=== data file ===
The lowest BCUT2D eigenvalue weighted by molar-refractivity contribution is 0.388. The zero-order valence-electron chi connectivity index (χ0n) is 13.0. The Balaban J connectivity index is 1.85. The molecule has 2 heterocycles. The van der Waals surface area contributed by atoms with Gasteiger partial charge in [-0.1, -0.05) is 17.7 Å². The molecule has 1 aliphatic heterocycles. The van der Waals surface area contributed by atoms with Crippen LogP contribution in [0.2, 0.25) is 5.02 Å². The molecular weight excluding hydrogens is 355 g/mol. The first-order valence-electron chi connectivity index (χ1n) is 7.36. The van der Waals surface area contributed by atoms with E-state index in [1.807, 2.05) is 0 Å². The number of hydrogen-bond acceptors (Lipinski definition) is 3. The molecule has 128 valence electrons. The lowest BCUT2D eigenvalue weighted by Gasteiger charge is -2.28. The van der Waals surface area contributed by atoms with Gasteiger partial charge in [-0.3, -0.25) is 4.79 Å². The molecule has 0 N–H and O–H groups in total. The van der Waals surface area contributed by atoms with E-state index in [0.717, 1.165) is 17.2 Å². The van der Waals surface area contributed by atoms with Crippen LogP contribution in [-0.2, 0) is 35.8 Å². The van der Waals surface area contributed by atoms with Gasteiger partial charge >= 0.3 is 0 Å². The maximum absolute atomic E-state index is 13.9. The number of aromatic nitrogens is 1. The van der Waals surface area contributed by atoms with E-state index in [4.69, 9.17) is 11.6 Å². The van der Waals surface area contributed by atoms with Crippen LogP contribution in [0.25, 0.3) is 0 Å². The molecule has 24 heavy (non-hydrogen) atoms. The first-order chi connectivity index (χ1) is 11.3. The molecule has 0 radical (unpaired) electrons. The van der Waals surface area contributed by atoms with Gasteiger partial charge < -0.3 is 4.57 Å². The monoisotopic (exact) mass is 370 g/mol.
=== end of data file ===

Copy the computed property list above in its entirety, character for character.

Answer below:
The lowest BCUT2D eigenvalue weighted by molar-refractivity contribution is 0.388. The zero-order valence-electron chi connectivity index (χ0n) is 13.0. The Balaban J connectivity index is 1.85. The molecule has 2 heterocycles. The van der Waals surface area contributed by atoms with Gasteiger partial charge in [-0.1, -0.05) is 17.7 Å². The molecule has 1 aliphatic heterocycles. The van der Waals surface area contributed by atoms with Crippen LogP contribution in [0.2, 0.25) is 5.02 Å². The molecular weight excluding hydrogens is 355 g/mol. The first-order valence-electron chi connectivity index (χ1n) is 7.36. The van der Waals surface area contributed by atoms with E-state index in [1.807, 2.05) is 0 Å². The number of hydrogen-bond acceptors (Lipinski definition) is 3. The molecule has 128 valence electrons. The lowest BCUT2D eigenvalue weighted by Gasteiger charge is -2.28. The van der Waals surface area contributed by atoms with Gasteiger partial charge in [-0.3, -0.25) is 4.79 Å². The molecule has 0 N–H and O–H groups in total. The van der Waals surface area contributed by atoms with E-state index in [0.717, 1.165) is 17.2 Å². The van der Waals surface area contributed by atoms with Crippen LogP contribution in [-0.2, 0) is 35.8 Å². The van der Waals surface area contributed by atoms with Gasteiger partial charge >= 0.3 is 0 Å². The maximum absolute atomic E-state index is 13.9. The number of aromatic nitrogens is 1. The van der Waals surface area contributed by atoms with E-state index in [4.69, 9.17) is 11.6 Å². The van der Waals surface area contributed by atoms with Crippen LogP contribution in [0.25, 0.3) is 0 Å². The molecule has 24 heavy (non-hydrogen) atoms. The first-order chi connectivity index (χ1) is 11.3. The molecule has 0 radical (unpaired) electrons. The van der Waals surface area contributed by atoms with Gasteiger partial charge < -0.3 is 4.57 Å². The monoisotopic (exact) mass is 370 g/mol.